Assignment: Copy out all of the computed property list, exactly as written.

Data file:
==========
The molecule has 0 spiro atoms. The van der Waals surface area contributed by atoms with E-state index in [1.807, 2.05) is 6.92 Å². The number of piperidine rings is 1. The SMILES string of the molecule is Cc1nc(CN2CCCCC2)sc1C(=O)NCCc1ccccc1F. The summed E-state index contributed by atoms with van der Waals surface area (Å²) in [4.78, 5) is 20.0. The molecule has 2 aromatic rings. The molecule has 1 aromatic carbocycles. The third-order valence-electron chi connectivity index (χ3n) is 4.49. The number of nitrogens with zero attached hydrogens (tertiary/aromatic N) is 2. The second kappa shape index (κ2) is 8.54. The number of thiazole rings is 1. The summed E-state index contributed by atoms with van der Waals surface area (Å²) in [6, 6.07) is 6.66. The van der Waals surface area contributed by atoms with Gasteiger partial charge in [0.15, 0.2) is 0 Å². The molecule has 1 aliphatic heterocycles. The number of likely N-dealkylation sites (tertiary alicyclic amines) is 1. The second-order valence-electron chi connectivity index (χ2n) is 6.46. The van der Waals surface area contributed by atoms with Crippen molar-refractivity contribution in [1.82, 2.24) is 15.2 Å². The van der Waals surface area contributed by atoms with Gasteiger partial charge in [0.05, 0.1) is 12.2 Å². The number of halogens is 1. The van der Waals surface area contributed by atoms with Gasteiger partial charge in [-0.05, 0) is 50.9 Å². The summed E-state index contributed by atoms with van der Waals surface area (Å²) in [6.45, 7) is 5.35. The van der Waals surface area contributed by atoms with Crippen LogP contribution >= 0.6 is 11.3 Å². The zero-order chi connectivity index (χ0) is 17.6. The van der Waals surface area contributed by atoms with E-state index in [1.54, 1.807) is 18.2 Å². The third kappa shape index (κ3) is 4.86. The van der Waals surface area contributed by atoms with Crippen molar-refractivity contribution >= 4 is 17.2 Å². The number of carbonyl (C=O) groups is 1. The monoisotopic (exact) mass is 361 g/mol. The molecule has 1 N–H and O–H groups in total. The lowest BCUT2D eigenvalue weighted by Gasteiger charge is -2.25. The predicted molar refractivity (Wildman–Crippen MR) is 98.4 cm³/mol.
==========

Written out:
The molecule has 0 spiro atoms. The van der Waals surface area contributed by atoms with E-state index in [1.807, 2.05) is 6.92 Å². The number of piperidine rings is 1. The SMILES string of the molecule is Cc1nc(CN2CCCCC2)sc1C(=O)NCCc1ccccc1F. The summed E-state index contributed by atoms with van der Waals surface area (Å²) in [4.78, 5) is 20.0. The molecule has 2 aromatic rings. The molecule has 1 aromatic carbocycles. The third-order valence-electron chi connectivity index (χ3n) is 4.49. The number of nitrogens with zero attached hydrogens (tertiary/aromatic N) is 2. The second kappa shape index (κ2) is 8.54. The number of thiazole rings is 1. The summed E-state index contributed by atoms with van der Waals surface area (Å²) in [6, 6.07) is 6.66. The van der Waals surface area contributed by atoms with Gasteiger partial charge in [0.15, 0.2) is 0 Å². The molecule has 1 aliphatic heterocycles. The number of likely N-dealkylation sites (tertiary alicyclic amines) is 1. The second-order valence-electron chi connectivity index (χ2n) is 6.46. The van der Waals surface area contributed by atoms with Crippen molar-refractivity contribution in [1.82, 2.24) is 15.2 Å². The van der Waals surface area contributed by atoms with Gasteiger partial charge in [0.05, 0.1) is 12.2 Å². The number of halogens is 1. The van der Waals surface area contributed by atoms with Gasteiger partial charge in [-0.05, 0) is 50.9 Å². The summed E-state index contributed by atoms with van der Waals surface area (Å²) in [6.45, 7) is 5.35. The van der Waals surface area contributed by atoms with Crippen LogP contribution >= 0.6 is 11.3 Å². The zero-order chi connectivity index (χ0) is 17.6. The van der Waals surface area contributed by atoms with E-state index in [1.54, 1.807) is 18.2 Å². The third kappa shape index (κ3) is 4.86. The van der Waals surface area contributed by atoms with Crippen molar-refractivity contribution >= 4 is 17.2 Å². The number of carbonyl (C=O) groups is 1. The monoisotopic (exact) mass is 361 g/mol. The molecule has 1 N–H and O–H groups in total. The lowest BCUT2D eigenvalue weighted by Gasteiger charge is -2.25. The predicted molar refractivity (Wildman–Crippen MR) is 98.4 cm³/mol.